Beloved Texas Bakery Donates $10K in Food, Water, and Supplies to Locals Affected by Winter Storm Uri

volunteers load food into cars

A beloved bakery in Texas prioritized giving back to its community after the "devastating" snowstorm last week.

The unprecedented icy conditions brought on by winter storm Uri in the Lone Star State left millions with power outages — which, in many cases, cut off their access to heat — while others were forced to deal with water shortages, leaving them without ways to drink or shower.

The Crema Bakery & Cafe in Austin, Texas, began distributing groceries to those in need after losing all their own inventory due to days-long outages. Jessica and her wife, Janessa, who own the establishment, told CNN the fallout of the winter storm was "devastating."

"When the storm hit last week, it was just chaos and madness for everybody," Janessa said. "Grocery stores have been out of all of the staples. Lines are really long, and we've got a lot of families and a lot of elderly in our community who just needed a way to be able to get food."

On Wednesday, Crema announced on Facebook that they have given away $10,000 in food, water, and supplies in a matter of five days.

"In addition to our daily distribution, we've shared with Austin Mutual Aid and a group of educators trying to help low-income students and their families," they wrote in the post. "That's produce, meat, milk, eggs, and more to feed hundreds, probably thousands, of our neighbors during this really, really hard week."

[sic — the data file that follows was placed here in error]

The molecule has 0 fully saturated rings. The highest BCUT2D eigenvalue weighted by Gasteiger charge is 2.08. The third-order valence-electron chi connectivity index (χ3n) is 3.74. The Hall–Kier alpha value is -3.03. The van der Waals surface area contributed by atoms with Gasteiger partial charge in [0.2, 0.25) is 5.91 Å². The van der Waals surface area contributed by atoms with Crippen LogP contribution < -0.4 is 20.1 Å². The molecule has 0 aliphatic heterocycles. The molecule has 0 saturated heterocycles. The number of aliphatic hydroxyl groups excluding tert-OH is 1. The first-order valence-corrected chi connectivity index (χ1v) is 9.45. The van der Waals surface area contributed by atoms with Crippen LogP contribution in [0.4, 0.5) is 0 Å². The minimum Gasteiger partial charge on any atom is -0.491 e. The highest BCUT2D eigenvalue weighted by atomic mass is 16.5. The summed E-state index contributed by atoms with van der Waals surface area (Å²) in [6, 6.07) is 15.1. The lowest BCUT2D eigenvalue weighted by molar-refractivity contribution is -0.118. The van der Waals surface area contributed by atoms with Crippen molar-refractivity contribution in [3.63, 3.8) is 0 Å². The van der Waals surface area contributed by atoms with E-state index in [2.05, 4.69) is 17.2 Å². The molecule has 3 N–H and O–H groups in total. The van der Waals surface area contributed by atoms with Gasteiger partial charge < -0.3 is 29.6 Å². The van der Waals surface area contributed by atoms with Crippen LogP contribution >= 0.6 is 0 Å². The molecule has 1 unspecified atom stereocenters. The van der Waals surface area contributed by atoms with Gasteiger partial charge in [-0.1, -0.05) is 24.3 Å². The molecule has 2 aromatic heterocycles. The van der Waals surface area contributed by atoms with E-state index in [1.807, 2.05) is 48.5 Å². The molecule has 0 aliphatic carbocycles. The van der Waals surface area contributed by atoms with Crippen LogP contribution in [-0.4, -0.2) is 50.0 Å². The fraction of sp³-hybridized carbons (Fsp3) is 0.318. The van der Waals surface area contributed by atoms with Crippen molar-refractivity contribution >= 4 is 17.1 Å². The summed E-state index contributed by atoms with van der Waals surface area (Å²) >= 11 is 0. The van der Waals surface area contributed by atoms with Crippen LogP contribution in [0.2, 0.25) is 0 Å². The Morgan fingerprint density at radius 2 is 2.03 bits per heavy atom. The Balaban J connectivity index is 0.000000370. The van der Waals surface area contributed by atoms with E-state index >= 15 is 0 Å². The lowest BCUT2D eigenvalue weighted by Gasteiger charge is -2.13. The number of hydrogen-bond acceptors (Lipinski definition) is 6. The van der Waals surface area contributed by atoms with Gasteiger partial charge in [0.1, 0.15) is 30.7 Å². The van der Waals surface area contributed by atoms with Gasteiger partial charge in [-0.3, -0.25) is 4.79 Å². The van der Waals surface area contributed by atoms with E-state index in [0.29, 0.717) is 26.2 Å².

"Thanks to our community. We'll be back at it tomorrow at 10 a.m. If you know anyone who is in need, send them our way," they added. "If you need anything, please come by. If you can't make it, please message us — we'll do our best to get food to you. Whether you've given or received… thank you! We love you. And we're honored to serve you."

Jessica told CNN that they felt an obligation to help out as much as they could.

"Being in the position that we are, we feel a responsibility to our community. Our job is to feed people," the businessperson explained. "We were less worried about getting things going for ourselves and more about getting the shop back open, and being able to mobilize our community and feed the people who need it the most."

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